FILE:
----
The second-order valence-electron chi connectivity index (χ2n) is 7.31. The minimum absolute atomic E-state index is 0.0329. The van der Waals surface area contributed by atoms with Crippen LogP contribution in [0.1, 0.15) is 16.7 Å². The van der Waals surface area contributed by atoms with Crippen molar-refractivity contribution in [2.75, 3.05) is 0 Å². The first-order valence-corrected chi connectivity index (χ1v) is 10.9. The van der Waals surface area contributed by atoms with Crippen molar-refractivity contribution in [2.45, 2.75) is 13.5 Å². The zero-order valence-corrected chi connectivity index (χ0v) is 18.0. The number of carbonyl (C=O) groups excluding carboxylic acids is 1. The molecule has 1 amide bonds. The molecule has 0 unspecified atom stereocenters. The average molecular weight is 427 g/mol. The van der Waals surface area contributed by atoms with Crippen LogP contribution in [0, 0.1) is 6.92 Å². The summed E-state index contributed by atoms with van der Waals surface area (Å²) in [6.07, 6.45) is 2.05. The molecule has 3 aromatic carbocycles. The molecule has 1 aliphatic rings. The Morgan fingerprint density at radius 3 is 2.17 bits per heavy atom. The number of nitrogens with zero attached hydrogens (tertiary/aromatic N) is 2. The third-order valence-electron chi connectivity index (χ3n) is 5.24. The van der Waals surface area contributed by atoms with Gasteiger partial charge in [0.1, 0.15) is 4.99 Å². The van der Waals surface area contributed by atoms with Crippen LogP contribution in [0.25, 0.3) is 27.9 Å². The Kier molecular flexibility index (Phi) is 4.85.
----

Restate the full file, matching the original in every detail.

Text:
The second-order valence-electron chi connectivity index (χ2n) is 7.31. The minimum absolute atomic E-state index is 0.0329. The van der Waals surface area contributed by atoms with Crippen LogP contribution in [0.1, 0.15) is 16.7 Å². The van der Waals surface area contributed by atoms with Crippen molar-refractivity contribution in [2.75, 3.05) is 0 Å². The first-order valence-corrected chi connectivity index (χ1v) is 10.9. The van der Waals surface area contributed by atoms with Crippen molar-refractivity contribution in [2.45, 2.75) is 13.5 Å². The zero-order valence-corrected chi connectivity index (χ0v) is 18.0. The number of carbonyl (C=O) groups excluding carboxylic acids is 1. The molecule has 1 amide bonds. The molecule has 0 unspecified atom stereocenters. The average molecular weight is 427 g/mol. The van der Waals surface area contributed by atoms with Crippen LogP contribution in [0, 0.1) is 6.92 Å². The summed E-state index contributed by atoms with van der Waals surface area (Å²) in [6.07, 6.45) is 2.05. The molecule has 3 aromatic carbocycles. The molecule has 1 aliphatic rings. The Morgan fingerprint density at radius 3 is 2.17 bits per heavy atom. The number of nitrogens with zero attached hydrogens (tertiary/aromatic N) is 2. The third-order valence-electron chi connectivity index (χ3n) is 5.24. The van der Waals surface area contributed by atoms with Gasteiger partial charge in [0.1, 0.15) is 4.99 Å². The van der Waals surface area contributed by atoms with Crippen LogP contribution in [0.25, 0.3) is 27.9 Å². The Kier molecular flexibility index (Phi) is 4.85.